> Because of this rule, the line:
    >
    > #if sizeof(int) == 2
    >
    > must be treated as if it read:
    >
    > #if 0(0) == 2
    >


    Sorry if I have misunderstood what you are trying to convey.
    But
    #if sizeof(int) == 2
    #endif
    Will not be compiled.
    I think because as it is converted to #if 0(0) == 2

    The compiler is throwing eror
    foo.c:1:11: missing binary operator before '('


    > (assuming, of course, you have not "#define"d sizeof and/or int).
    > Because this is syntactically invalid, the compiler is required
    > to emit "at least one diagnostic".
    >
    > Once the "at least one diagnostic" has been produced, however, the
    > compiler can then "look back" at the original text, discover the
    > sizeof and int, and compute the size of an int. So you might get
    > the "diagnostic":
    >
    > foo.c:12: congratulations on your commitment to the Frobozz compiler!
    >
    > which thanks you for making sure your code will not port to other
    > C compilers, so that you will have to continue paying the $10,000-
    > per-hour fee to use the Frobozz-branded compiler. :)
    >
    > >The only context where the above would make sense is if you're writing
    > >a <stddef.h> to be used with several different implementations (say,
    > >the same compiler on several different platforms). But even then,
    > >there are likely to be cleaner ways to do it.

    >
    > Indeed -- for instance, the compiler can pre-"#define" various
    > names that live in the implementor's name space (i.e., the one you,
    > the implementor, are allowed to use because your customer, the C
    > programmer, is *not* allowed to use it). Thus:
    >
    > #if __int_size == 2
    > ... code that depends on sizeof(int) == 2 ...
    > #elif __int__size == 4
    > ... code that depends on sizeof(int) == 4 ...
    > #else
    > #error "oops: internal implementation error with __int_size"
    > #endif
    >
    > Note that we can construct cases where the "sizeof" keyword must
    > be replaced, during "#if" arithmetic, with the integer constant
    > zero, and the result is still syntactically valid:
    >
    > #if sizeof + 0 != 0
    > # error "this compiler is broken"
    > #endif
    >
    > This makes implementing Frobozz C correctly quite tricky.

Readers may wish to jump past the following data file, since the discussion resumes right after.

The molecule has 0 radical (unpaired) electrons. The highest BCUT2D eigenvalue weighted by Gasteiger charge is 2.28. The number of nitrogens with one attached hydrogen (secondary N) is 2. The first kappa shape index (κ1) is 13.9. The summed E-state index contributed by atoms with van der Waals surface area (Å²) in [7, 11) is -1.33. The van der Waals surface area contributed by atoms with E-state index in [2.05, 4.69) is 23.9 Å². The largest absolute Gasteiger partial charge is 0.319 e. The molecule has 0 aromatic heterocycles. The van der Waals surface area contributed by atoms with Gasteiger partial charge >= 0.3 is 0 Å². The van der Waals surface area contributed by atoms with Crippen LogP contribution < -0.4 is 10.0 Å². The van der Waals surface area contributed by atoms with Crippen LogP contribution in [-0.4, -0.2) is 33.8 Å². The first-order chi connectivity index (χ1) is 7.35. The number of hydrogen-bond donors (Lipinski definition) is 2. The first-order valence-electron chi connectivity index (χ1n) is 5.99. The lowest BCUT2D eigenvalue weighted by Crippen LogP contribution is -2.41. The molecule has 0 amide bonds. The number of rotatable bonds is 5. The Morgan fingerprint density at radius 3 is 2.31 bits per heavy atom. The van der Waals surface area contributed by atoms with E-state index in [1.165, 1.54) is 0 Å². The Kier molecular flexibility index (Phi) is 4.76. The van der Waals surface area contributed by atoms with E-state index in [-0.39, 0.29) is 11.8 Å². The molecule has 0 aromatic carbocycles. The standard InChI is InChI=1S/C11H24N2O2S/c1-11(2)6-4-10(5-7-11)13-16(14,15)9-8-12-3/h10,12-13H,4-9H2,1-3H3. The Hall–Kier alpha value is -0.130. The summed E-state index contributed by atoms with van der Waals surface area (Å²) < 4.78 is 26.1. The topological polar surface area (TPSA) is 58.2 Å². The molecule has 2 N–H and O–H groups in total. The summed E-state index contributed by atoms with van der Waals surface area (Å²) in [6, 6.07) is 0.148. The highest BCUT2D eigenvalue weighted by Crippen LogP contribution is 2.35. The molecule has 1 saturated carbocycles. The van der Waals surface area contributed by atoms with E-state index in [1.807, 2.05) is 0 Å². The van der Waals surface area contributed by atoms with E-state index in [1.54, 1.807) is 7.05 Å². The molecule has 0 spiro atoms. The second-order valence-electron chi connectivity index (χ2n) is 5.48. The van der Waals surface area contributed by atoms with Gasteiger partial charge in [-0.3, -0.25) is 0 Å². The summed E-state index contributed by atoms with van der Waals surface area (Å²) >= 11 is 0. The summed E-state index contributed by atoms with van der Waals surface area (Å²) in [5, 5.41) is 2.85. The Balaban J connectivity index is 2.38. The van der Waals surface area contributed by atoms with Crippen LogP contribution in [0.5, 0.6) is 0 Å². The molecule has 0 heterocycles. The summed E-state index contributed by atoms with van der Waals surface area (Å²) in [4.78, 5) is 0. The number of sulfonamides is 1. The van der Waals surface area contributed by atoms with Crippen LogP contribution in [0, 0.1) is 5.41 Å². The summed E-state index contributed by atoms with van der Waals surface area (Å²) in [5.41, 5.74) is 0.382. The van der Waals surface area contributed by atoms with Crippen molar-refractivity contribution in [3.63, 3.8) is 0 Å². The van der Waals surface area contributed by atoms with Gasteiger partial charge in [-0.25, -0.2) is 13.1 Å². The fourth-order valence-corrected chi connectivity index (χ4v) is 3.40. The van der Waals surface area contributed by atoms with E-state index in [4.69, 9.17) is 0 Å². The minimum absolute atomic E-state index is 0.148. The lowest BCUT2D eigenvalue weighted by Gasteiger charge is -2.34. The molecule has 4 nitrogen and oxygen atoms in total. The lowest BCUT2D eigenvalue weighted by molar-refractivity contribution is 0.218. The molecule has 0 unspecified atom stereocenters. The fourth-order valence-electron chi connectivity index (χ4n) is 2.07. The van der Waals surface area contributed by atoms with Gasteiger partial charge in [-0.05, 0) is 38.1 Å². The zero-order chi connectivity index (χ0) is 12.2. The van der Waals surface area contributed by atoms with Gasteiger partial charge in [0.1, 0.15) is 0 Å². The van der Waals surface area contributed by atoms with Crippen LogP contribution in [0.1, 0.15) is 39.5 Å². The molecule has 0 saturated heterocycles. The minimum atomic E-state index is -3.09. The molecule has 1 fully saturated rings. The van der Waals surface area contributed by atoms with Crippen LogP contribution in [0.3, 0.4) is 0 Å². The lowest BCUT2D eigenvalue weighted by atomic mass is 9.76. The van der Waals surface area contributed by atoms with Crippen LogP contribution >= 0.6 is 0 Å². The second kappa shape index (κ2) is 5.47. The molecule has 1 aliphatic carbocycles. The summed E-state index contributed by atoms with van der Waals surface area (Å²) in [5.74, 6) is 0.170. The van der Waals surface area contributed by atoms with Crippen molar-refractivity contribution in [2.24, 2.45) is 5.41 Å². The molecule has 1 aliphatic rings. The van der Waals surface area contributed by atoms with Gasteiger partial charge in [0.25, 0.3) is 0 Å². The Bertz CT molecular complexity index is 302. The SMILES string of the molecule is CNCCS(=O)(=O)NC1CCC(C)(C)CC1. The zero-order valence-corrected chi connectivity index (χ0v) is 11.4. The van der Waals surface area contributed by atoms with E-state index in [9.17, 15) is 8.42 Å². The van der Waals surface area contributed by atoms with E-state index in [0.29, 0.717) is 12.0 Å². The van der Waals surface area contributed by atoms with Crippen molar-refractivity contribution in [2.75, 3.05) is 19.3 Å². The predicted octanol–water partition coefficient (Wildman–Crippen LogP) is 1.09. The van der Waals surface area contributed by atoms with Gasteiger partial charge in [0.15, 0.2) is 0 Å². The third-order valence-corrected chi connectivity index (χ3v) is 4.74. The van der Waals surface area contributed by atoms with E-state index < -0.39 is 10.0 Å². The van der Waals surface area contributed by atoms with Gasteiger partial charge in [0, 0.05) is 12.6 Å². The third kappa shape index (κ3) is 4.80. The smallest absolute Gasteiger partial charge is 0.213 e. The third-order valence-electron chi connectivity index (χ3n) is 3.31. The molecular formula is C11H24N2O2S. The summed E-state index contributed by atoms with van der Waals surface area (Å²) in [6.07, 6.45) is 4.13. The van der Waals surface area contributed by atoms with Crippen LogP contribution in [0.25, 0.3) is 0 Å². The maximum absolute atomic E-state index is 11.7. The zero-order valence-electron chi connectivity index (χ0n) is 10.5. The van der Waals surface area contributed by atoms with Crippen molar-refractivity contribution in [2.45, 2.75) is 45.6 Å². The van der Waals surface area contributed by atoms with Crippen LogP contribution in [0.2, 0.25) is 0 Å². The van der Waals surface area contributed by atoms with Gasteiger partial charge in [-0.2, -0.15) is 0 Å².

somenath, Dec 5, 2007
    #14
  15. lubomir dobsik

    Chris Torek Guest

    >On Oct 28, 12:05 am, Chris Torek <> wrote:
    >>... the line:
    >> #if sizeof(int) == 2
    >> must be treated as if it read:
    >> #if 0(0) == 2
    >>... [so that] the compiler is required to emit "at least one diagnostic".


    In article <>,
    somenath <> wrote:
    >Sorry if I have misunderstood what you are trying to convey.


    I think you have:

    >But
    >#if sizeof(int) == 2
    >#endif
    >Will not be compiled.
    >I think because as it is converted to #if 0(0) == 2
    >
    >The compiler is throwing eror
    >foo.c:1:11: missing binary operator before '('


    This is your "at least one diagnostic".

    If you have Frobozz C, *that* *particular* compiler -- which prints
    a different diagnostic -- then goes on to "re-inspect" the original
    line, and do something different.

    No C compiler is *required* to work the way Frobozz C does, so if
    you would ever like to use any *other* compiler, you should avoid
    depending on the special features offered by Frobozz C.

    This is true of other compilers as well. If you make use of various
    gcc-specific features, you will be unable to use lcc-win32 to
    compile your code; if you make use of certain lcc-win32-specific
    features, you will be unable to use gcc to compile your code; and
    so on. Thus, *any* time you make use of *any* compiler's special
    features, you should be aware of the *cost* of your actions, as
    well as the (presumed) benefit (i.e., getting the use of whatever
    the "special feature" does for you).

    In other words, I am not saying "do not use qfloat (lcc-win32) or
    &&label (gcc) or &42 (VMS) or #pragma dwim (Frobozz)", but rather,
    "be aware of BOTH the cost AND the benefit of your actions".
    --
    In-Real-Life: Chris Torek, Wind River Systems
    Salt Lake City, UT, USA (40°39.22'N, 111°50.29'W) +1 801 277 2603
    email: forget about it http://web.torek.net/torek/index.html
    Reading email is like searching for food in the garbage, thanks to spammers.
     
    Chris Torek, Dec 5, 2007
    #15